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By Michael Tapia— If we’ve seen it once, we’ve seen it a million times – injuries hindering the next superstar’s performance and consequently limiting their chances of becoming the biggest thing. The list of great shooting guards/small forwards to hit the NBA with the potential of becoming the best player in the league exists but it is one of those topics that simply gets overlooked. You’ll be surprised to see who we remembered throughout the years.

How many times didn’t we toy with the idea of Anfernee “Penny” Hardaway becoming the next Michael Jordan when he came into the league in 1993 while “His Airness” was retired? Then came Grant Hill a year later and everyone said, “no he’s the next Jordan”. The 90’s flew by, the torched was passed to Kobe Bryant, and he had his contenders for best player of the league title. In 2000, Tracy McGrady impacted the league with 2065 points causing everyone to say, “watch out for this guy”. Now in 2010 the latest phenom in this category is Brandon Roy who has been highly regarded as one of the premier guards/forwards in the league but as of late has been limited due to injury.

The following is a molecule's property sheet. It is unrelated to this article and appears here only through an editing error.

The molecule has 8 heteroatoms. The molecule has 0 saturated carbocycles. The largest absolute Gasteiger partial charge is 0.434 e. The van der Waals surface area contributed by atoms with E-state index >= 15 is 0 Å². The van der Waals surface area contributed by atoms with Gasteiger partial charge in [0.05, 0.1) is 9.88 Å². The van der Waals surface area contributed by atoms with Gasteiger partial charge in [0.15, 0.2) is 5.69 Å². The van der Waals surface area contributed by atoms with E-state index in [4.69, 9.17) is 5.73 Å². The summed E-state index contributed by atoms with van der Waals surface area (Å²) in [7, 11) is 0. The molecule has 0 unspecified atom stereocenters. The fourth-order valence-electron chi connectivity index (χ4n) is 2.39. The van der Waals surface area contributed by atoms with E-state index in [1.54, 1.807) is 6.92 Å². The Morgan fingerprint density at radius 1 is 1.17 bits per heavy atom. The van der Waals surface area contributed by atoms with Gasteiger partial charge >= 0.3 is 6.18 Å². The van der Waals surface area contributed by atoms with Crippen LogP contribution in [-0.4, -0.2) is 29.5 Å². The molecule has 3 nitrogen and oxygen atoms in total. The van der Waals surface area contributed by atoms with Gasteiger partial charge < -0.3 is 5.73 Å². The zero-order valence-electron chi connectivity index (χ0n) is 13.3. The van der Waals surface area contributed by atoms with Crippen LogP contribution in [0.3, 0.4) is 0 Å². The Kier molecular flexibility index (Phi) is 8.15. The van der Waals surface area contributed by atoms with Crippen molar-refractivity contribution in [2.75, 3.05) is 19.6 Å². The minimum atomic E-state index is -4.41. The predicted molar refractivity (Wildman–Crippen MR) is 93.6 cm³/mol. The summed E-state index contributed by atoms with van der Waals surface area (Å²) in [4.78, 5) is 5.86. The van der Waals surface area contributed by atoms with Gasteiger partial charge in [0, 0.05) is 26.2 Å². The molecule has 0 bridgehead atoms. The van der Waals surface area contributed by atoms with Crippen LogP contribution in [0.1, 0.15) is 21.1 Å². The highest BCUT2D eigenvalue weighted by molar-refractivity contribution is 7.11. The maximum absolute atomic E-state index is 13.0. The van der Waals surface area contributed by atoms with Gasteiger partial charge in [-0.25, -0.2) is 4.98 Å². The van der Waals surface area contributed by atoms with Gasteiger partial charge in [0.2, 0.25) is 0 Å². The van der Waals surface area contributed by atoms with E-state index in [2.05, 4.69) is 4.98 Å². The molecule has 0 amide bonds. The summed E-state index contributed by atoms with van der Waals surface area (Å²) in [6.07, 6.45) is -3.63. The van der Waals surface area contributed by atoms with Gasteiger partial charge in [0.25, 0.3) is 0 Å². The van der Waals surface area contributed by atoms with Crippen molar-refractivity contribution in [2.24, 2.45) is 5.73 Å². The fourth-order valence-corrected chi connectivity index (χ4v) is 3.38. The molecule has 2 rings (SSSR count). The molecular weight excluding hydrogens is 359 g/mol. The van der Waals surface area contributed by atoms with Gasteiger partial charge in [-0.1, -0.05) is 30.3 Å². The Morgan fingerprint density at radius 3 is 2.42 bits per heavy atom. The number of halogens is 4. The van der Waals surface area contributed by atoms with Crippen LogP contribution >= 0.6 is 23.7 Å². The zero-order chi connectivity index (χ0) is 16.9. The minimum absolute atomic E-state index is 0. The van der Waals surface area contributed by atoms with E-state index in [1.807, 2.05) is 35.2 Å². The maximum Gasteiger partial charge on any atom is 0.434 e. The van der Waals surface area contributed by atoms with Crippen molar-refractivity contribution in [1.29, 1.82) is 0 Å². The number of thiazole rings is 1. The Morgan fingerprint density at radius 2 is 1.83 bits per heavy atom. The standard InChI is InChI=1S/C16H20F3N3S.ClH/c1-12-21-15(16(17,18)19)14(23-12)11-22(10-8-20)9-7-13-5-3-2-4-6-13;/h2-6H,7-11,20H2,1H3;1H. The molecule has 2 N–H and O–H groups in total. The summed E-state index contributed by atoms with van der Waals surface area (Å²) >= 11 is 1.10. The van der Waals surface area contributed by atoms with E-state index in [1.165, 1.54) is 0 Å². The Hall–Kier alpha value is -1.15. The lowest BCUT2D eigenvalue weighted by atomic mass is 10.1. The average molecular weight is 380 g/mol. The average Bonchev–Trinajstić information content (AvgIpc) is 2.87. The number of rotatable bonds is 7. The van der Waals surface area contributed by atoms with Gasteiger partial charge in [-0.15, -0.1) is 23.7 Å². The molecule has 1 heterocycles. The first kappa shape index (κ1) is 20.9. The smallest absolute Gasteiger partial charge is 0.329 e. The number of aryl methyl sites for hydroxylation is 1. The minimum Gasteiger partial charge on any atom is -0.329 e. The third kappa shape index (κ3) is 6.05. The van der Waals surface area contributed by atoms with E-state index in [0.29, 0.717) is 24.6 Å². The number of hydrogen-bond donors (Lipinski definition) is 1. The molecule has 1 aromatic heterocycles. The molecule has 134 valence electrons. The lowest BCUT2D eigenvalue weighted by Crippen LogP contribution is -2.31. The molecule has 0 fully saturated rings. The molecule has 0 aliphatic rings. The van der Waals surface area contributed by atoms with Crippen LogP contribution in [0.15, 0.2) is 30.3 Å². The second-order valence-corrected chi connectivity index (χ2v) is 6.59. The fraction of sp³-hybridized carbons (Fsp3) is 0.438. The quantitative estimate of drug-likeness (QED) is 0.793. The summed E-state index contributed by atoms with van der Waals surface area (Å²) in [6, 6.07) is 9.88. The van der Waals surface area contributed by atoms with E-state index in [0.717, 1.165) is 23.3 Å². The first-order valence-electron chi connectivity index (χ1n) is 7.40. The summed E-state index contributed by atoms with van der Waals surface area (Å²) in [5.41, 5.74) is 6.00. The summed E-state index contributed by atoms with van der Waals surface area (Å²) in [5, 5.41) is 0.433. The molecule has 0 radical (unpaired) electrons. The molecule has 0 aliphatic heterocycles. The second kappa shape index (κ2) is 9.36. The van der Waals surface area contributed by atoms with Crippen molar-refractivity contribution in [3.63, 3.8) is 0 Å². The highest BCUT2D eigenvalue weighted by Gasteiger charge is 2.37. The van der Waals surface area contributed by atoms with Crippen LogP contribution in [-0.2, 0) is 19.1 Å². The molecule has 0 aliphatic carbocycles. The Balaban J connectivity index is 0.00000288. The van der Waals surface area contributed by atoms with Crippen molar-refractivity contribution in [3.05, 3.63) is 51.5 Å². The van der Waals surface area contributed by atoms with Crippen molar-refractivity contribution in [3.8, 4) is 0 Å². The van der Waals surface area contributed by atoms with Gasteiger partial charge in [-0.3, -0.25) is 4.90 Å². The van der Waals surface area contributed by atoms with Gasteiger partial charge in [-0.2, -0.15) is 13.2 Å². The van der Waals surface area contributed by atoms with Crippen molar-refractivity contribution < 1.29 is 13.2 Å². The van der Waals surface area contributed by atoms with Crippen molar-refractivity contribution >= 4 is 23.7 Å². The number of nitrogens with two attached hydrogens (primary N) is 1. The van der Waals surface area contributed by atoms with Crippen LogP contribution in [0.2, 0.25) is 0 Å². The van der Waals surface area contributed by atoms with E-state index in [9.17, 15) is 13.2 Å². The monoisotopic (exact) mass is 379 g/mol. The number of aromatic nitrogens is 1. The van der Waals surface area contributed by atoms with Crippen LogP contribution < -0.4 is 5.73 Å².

1993 was a sad year for basketball with Michael Jordan announcing his retirement and everyone saying, “what now”? Jordan had been spoiling basketball fans worldwide with his savvy and dominating game, revolutionizing the sport with a style never seen before. The competition was simply not use to a guy with so many weapons. Jordan was just simply unstoppable if he didn’t execute the next acrobatic dunk that kids would try to imitate in playground across the country the following day, he would simply pull his famous fadeaway jumper and if that was not possible he drive in and draw the foul. Jordan was simply one of a kind; the man simply knew the ins and outs of basketball better than anyone – when he left, the league lost its essence, that beauty that only Jordan could bring to the game. Naturally, everyone looked for a replacement and all eyes turned to this young up and coming shooting guard with a jumpshot as wet as Jordan’s.